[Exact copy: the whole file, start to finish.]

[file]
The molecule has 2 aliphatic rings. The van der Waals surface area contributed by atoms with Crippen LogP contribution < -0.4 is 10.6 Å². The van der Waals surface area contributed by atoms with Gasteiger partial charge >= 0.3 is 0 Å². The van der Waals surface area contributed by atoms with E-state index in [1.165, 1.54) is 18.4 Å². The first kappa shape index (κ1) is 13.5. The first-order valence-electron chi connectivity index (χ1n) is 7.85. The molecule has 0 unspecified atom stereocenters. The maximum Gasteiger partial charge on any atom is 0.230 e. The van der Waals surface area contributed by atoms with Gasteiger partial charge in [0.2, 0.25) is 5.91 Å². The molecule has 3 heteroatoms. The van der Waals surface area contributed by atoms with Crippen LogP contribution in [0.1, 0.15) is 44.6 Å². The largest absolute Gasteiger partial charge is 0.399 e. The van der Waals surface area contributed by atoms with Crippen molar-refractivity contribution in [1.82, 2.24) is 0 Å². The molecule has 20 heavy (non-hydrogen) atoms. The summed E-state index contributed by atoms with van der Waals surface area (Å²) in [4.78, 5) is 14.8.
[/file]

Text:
The molecule has 2 aliphatic rings. The van der Waals surface area contributed by atoms with Crippen LogP contribution < -0.4 is 10.6 Å². The van der Waals surface area contributed by atoms with Gasteiger partial charge >= 0.3 is 0 Å². The van der Waals surface area contributed by atoms with E-state index in [1.165, 1.54) is 18.4 Å². The first kappa shape index (κ1) is 13.5. The first-order valence-electron chi connectivity index (χ1n) is 7.85. The molecule has 0 unspecified atom stereocenters. The maximum Gasteiger partial charge on any atom is 0.230 e. The van der Waals surface area contributed by atoms with Gasteiger partial charge in [0.2, 0.25) is 5.91 Å². The molecule has 3 heteroatoms. The van der Waals surface area contributed by atoms with Crippen LogP contribution in [0.1, 0.15) is 44.6 Å². The largest absolute Gasteiger partial charge is 0.399 e. The van der Waals surface area contributed by atoms with Crippen molar-refractivity contribution in [1.82, 2.24) is 0 Å². The molecule has 20 heavy (non-hydrogen) atoms. The summed E-state index contributed by atoms with van der Waals surface area (Å²) in [4.78, 5) is 14.8.